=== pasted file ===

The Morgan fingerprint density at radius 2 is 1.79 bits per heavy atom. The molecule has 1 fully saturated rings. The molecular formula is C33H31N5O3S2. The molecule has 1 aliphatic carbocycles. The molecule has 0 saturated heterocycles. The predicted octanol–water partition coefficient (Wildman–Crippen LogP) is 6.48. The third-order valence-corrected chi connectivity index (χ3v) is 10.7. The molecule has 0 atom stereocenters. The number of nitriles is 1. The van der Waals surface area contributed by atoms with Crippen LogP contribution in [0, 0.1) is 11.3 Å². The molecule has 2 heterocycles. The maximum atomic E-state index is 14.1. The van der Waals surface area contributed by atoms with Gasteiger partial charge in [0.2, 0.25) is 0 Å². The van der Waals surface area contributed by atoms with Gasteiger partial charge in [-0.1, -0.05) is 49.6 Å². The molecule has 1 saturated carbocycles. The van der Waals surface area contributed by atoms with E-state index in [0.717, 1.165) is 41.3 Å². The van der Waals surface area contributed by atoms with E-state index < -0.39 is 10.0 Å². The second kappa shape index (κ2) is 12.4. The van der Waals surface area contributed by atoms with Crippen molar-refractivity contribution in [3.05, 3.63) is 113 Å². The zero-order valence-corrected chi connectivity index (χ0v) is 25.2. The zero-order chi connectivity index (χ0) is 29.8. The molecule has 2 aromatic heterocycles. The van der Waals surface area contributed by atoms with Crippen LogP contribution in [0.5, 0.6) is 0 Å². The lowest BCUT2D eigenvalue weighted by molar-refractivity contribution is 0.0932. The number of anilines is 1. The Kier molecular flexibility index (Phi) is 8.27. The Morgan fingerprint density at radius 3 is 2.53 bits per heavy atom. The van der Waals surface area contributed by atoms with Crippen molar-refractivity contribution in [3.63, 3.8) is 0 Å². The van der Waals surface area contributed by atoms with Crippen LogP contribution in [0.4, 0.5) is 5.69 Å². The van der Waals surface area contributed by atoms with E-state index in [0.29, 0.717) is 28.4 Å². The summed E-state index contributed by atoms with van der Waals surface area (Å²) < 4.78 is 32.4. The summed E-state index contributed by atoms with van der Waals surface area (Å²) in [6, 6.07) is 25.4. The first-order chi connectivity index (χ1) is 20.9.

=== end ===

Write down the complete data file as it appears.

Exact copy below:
The Morgan fingerprint density at radius 2 is 1.79 bits per heavy atom. The molecule has 1 fully saturated rings. The molecular formula is C33H31N5O3S2. The molecule has 1 aliphatic carbocycles. The molecule has 0 saturated heterocycles. The predicted octanol–water partition coefficient (Wildman–Crippen LogP) is 6.48. The third-order valence-corrected chi connectivity index (χ3v) is 10.7. The molecule has 0 atom stereocenters. The number of nitriles is 1. The van der Waals surface area contributed by atoms with Crippen LogP contribution in [0, 0.1) is 11.3 Å². The molecule has 2 heterocycles. The maximum atomic E-state index is 14.1. The van der Waals surface area contributed by atoms with Gasteiger partial charge in [0.2, 0.25) is 0 Å². The van der Waals surface area contributed by atoms with Gasteiger partial charge in [-0.1, -0.05) is 49.6 Å². The molecule has 1 saturated carbocycles. The van der Waals surface area contributed by atoms with E-state index in [0.717, 1.165) is 41.3 Å². The van der Waals surface area contributed by atoms with E-state index < -0.39 is 10.0 Å². The second kappa shape index (κ2) is 12.4. The van der Waals surface area contributed by atoms with Crippen molar-refractivity contribution in [3.05, 3.63) is 113 Å². The zero-order valence-corrected chi connectivity index (χ0v) is 25.2. The zero-order chi connectivity index (χ0) is 29.8. The molecule has 2 aromatic heterocycles. The van der Waals surface area contributed by atoms with Crippen LogP contribution in [0.5, 0.6) is 0 Å². The lowest BCUT2D eigenvalue weighted by molar-refractivity contribution is 0.0932. The number of anilines is 1. The Kier molecular flexibility index (Phi) is 8.27. The Morgan fingerprint density at radius 3 is 2.53 bits per heavy atom. The van der Waals surface area contributed by atoms with Crippen molar-refractivity contribution in [3.63, 3.8) is 0 Å². The van der Waals surface area contributed by atoms with Crippen LogP contribution in [0.4, 0.5) is 5.69 Å². The van der Waals surface area contributed by atoms with E-state index in [0.29, 0.717) is 28.4 Å². The summed E-state index contributed by atoms with van der Waals surface area (Å²) < 4.78 is 32.4. The summed E-state index contributed by atoms with van der Waals surface area (Å²) in [6, 6.07) is 25.4. The first-order chi connectivity index (χ1) is 20.9.